NEW YORK (Oct. 21)
Homosexuality is officially out of the Conservative movement’s closet.
The United Synagogue, the movement’s congregational arm, is due to hold the movement’s first officially sponsored forum on gays on Oct. 28, at its 2003 biennial in Dallas.
In recent years, the issue of where Judaism’s centrist denomination stands on gay ordination and marriage has sparked intense debate in synagogues, movement gatherings and the halls of its academies, the Jewish Theological Seminary in New York and University of Judaism in Los Angeles.
As the informal debate continues, the movement’s Committee on Jewish Law and Standards, which decides issues of halachah, or Jewish law, has been gearing up to decide where the movement stands on homosexuality.
Earlier this year, the New York seminary hosted a day-long teach-in on the matter, fueled in part by calls for discussion from Keshet, a student group for gay rights.
In March, the Rabbinical Assembly held a well-attended workshop on gays and halachah at its annual convention in Los Angeles.
Now, at the movement’s upcoming biennial, a panel on “Halachic Views on Homosexuality” will consider arguments for and against changing the movement’s longtime adherence to Jewish law forbidding homosexuality.
Arguing to change the ban will be Rabbi Elliot Dorff, vice president of the law committee and a leading supporter of ordaining gay rabbis and allowing same-sex commitment ceremonies.
“There is a new probing of what the law says, based on how the community has changed over time,” Dorff says.
Insisting on upholding the Jewish ban on homosexuality will be Rabbi Joel Roth, a leading law committee member who argued in 1992 that halachah should be maintained.
Roth says his stance “is not radically different than it was when I wrote my paper the last time the law committee discussed this issue. Neither the science nor the halachah has changed.”
Back then, the law committee upheld the traditional Jewish ban on homosexuality — enumerated in Leviticus 18:22 — but also echoed calls by the United Synagogue and Rabbinical Assembly to welcome gays and lesbians into synagogues, day schools and camps.
Dorff is due to replace the committee’s current chairman, Rabbi Kassel Abelson, who favors upholding halachah, in 2004 or later — though Dorff and others say he will wait to assume the post until after the debate on homosexuality.
The law committee is scheduled to hold a retreat next March to discuss its next steps on the contentious issue. The panel typically studies interpretations of Jewish law, called teshuvot, by various rabbis on either side of an issue before voting. Dorff says the process should take another two years.
Thinking in the Conservative movement has evolved since the last law committee ruling, says Dorff, a philosophy professor at the University of Judaism.
“Many Conservatives know gays or have gay relatives,” he says, which sensitizes them to gay concerns.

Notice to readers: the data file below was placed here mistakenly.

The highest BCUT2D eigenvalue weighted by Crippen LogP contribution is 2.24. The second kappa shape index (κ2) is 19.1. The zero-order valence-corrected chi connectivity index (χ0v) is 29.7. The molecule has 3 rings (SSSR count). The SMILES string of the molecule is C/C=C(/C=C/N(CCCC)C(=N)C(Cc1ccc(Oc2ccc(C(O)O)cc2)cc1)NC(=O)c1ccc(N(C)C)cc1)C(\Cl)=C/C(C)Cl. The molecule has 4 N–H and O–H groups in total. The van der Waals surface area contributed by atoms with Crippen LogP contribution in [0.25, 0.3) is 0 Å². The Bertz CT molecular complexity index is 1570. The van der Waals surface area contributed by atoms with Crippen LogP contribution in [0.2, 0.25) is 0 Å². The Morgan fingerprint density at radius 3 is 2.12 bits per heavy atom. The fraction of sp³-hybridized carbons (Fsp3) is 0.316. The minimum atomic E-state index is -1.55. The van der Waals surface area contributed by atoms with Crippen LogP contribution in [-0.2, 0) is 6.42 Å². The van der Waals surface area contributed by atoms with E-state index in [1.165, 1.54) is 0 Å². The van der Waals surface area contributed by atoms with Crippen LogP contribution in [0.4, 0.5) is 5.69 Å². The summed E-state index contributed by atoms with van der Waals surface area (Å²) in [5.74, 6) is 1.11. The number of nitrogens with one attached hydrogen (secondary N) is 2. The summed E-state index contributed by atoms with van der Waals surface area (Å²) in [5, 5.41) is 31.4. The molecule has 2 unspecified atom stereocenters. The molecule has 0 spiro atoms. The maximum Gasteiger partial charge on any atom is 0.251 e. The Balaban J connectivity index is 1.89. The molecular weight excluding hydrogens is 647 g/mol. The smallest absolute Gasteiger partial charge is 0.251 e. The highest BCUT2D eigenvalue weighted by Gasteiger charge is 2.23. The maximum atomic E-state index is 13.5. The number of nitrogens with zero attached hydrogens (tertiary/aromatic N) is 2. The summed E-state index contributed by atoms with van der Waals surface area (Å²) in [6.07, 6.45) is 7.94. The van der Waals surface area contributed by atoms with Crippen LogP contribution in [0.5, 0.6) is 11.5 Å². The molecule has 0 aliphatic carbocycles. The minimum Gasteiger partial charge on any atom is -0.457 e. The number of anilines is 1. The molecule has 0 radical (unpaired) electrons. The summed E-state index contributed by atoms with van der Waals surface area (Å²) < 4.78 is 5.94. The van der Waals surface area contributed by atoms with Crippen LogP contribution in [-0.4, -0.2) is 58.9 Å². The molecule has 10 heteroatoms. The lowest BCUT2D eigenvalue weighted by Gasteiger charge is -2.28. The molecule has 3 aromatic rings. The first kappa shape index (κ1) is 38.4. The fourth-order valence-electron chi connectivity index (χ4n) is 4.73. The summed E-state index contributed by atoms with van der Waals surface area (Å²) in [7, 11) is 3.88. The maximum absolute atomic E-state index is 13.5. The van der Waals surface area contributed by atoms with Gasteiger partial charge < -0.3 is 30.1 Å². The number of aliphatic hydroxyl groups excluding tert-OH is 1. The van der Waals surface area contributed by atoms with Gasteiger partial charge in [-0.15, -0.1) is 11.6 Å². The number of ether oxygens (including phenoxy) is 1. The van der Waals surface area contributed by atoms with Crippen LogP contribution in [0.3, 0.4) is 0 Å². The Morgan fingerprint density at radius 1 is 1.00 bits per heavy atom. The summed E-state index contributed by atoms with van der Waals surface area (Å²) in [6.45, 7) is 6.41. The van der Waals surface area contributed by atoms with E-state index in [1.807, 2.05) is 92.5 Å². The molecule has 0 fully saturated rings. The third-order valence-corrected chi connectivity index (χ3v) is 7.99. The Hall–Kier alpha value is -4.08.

And “the laws have changed” in the secular world as well, he adds: The Supreme Court struck down anti-sodomy laws, some states have allowed same-sex marriages and Canada has legalized homosexual unions.
Those against revising the Conservative movement’s stance on the issue, like Roth, say it should take more than cultural and legal developments to change the movement’s position, which is based on the Bible.
“The Torah is pretty clear,” Roth says. “The correct question is not what’s the motivation for upholding the law, but what’s the motivation for overturning the law, since the uncontested halachic tradition since time immemorial is that homosexuality is forbidden behavior.”
Yet signs of change are popping up outside the movement’s official purview. In August, Baltimore’s largest Conservative synagogue, Beth El Congregation, broke from the movement’s official position, hosting its first same- sex commitment ceremony, for two women.
Meanwhile, a few Conservative rabbis and seminary students have said they are gay.
Among them is Jeremy Gordon, the leader of Keshet and a senior at JTS. Gordon welcomed the United Synagogue forum as a chance to broach “a very difficult issue.”
“Any time we have the opportunity to discuss something that is so complicated has got to be a good thing,” Gordon says.
Earlier this year, Rabbi Reuven Hammer, president of the worldwide Conservative movement, Masorti, asked the law committee to revisit its 1992 ruling.
The United Synagogue’s president, Judy Yudof, also urged the panel to clarify the movement’s stance on homosexuality.
It’s unclear whether new attitudes will convince the movement’s leadership to change the law. A teshuva paper must win the approval of six of the panel’s 25 voting rabbinical members to be considered a legitimate movement opinion; last time, four conflicting teshuvot were approved, while a consensus document got 19 votes for final approval.
Meanwhile, Rabbi Jerome Epstein, United Synagogue’s executive vice president, says the biennial panel is intended “to help the Conservative laity become better informed” of the issue’s nuances.
“We are purposely not framing this in the way of a debate,” he says. “We wanted to make certain both major views will be presented.”